Interesting Articles

Saturday January 27th, 2001

Asa Dotzler writes in with pointers to a couple of interesting articles at and He says the Scott Andrews article is definitely worth reading and if you're looking for something of a lower 'slashdot-esque' quality then check out the rant at freshmeat.

#11 Flash, JavaScript and Java rant (Very very long)

by zak

Monday January 29th, 2001 8:33 PM

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This is really a reply to Splodge, but I didn't want it buried on a secondary level. Sue me.

Flash, Java and javaScript are not really appropriate technologies to use outside of the realm of a private site or intranet, where you have a controlled and quantifiable user base.

Firstly Flash - this is proprietary technology, no openness about it at all. Secondly, forces one to be running a graphics-capable browser. Many people run text-based browsers such as Lynx or Emacs-W3. Another bunch of people may have visual impairments and are browsing by way of text-to-speech tech. The resulting output is also non-scriptable - the creator is assuming immediate and absolute human consumption without catering for the possiblity of machine-driven scripts getting it first. On a slightly more fundamental note, Flash can really kill some older hardware.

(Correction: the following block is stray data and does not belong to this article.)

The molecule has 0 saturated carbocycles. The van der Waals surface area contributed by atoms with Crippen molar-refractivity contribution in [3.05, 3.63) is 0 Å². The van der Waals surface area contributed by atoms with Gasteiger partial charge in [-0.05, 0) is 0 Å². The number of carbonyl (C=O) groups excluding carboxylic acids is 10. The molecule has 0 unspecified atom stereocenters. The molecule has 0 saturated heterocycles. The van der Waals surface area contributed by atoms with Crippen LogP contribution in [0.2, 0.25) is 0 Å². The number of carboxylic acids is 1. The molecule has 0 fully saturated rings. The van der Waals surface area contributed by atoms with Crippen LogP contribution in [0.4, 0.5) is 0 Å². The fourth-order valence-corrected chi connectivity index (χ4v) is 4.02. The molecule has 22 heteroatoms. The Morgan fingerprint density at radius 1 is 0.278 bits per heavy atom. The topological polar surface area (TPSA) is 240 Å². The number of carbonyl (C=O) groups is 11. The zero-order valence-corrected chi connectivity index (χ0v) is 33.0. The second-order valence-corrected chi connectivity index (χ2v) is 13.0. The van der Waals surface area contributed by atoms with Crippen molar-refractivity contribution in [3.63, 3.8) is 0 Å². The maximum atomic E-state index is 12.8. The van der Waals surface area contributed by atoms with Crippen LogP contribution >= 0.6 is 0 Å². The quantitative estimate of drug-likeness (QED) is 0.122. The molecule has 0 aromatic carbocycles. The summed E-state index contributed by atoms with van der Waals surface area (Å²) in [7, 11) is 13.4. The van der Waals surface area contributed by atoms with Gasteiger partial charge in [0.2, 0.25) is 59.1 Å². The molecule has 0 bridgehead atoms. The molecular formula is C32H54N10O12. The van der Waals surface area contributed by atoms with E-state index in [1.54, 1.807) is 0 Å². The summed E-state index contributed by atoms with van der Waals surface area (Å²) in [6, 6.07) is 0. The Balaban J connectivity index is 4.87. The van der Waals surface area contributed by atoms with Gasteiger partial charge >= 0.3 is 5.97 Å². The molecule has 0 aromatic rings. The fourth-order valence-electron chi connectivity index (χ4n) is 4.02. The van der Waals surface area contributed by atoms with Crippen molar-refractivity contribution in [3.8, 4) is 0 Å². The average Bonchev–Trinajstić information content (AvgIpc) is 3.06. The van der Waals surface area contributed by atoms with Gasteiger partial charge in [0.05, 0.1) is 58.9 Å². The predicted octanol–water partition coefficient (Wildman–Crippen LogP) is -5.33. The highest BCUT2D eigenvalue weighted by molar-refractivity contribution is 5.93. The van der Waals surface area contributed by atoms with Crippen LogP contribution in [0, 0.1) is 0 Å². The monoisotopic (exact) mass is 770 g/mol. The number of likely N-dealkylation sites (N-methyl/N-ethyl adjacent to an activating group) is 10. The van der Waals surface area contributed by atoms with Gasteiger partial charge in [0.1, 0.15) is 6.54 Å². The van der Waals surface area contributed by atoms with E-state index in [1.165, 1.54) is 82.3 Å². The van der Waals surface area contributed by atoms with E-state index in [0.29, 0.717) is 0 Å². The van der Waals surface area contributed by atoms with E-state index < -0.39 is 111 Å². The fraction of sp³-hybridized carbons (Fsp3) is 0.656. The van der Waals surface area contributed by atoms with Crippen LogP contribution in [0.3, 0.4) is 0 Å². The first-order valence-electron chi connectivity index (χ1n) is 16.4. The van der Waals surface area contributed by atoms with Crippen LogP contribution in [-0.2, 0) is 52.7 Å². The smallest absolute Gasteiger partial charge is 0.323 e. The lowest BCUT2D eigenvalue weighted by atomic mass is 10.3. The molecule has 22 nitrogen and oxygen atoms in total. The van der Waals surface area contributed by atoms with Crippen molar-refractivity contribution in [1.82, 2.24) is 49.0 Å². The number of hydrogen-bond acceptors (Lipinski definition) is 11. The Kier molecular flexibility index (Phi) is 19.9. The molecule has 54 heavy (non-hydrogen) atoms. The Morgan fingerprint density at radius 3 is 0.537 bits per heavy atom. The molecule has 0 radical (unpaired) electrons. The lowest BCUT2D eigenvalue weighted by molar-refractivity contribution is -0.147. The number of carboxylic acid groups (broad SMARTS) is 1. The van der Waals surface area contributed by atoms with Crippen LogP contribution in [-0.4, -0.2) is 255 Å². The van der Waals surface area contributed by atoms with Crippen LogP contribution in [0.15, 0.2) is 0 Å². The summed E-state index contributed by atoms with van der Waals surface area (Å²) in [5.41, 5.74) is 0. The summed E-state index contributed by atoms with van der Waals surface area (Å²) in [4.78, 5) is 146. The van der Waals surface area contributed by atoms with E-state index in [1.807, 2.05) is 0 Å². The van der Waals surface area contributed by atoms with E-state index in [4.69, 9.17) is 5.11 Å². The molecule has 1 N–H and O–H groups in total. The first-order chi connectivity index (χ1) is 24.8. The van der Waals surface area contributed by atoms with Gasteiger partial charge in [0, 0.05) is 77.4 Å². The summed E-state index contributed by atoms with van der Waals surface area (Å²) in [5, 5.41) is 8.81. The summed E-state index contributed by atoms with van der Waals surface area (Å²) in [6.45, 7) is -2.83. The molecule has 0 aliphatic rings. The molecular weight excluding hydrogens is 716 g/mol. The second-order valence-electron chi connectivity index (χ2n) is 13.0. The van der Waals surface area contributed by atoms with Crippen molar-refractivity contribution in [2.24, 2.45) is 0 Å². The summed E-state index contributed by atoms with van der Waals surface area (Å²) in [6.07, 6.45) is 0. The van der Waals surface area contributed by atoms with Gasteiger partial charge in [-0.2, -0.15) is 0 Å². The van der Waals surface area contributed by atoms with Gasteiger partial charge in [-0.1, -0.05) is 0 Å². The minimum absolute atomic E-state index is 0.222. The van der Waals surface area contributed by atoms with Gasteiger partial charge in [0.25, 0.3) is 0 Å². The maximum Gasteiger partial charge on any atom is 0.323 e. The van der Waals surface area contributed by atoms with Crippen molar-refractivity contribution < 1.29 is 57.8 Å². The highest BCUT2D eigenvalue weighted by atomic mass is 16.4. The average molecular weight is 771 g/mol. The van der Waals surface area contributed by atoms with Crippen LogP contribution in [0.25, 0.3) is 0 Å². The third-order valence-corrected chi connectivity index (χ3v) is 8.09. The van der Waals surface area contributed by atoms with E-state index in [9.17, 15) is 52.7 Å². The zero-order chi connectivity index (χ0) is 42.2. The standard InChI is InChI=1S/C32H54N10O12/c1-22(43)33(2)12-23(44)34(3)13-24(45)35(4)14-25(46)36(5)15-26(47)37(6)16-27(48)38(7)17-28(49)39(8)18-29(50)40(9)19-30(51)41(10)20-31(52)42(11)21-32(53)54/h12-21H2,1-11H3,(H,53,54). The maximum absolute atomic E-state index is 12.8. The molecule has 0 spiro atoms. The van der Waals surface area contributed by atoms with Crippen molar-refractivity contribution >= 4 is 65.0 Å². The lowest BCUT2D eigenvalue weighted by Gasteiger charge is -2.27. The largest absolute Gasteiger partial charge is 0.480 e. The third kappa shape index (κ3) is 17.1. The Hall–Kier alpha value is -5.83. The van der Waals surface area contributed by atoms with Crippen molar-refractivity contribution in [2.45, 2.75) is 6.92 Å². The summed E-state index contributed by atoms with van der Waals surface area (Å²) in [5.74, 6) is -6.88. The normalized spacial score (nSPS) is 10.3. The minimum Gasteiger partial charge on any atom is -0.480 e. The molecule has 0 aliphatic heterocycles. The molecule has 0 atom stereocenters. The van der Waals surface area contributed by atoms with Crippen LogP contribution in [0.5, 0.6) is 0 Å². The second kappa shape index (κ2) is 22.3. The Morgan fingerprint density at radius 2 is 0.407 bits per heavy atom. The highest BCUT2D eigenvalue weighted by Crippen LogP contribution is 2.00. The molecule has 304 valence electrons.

Javascript has too many differing implementations and also allows remote sites too much access to my information, for example anyone with 2 brain cells and Cut and Paste javascript code can rip emial addresses from your browser via javascript code. Several js-related security issues have been discovered, go and look at the Bugtraq archives if you don't believe me. I am pretty security conscious, which is my prime reason for disabling javascript. I applaud the fact that the latest Mozilla milestones all seem to have had js disabled by default.

Java is fairly OK compared to the two afore-mentioned horrors, but in my experiance badly-writen java app(lets)s have tended to kill my browser and/or machine, or not behaved well (ie not dying when I kill them etc). For my own sanity java is disabled in my browser too.

Now, the article itself: Scott Andrews is right with a number of points, notably that IE hasn't won yet and that we mustn't throw in the towel. However, he is dead wrong about jumping forward to the post-4.x browsers only. That is exactly not what is required. It is precisely that sort of thinking that has (helped) lead us to where we are now: struggling to win back browser share from a company who until a few years ago didn't even know there *was* an internet, and didn't care anyway.

Sheesh - enough of a rant - it's 5:35 am and I need to try and get some sleep ;-)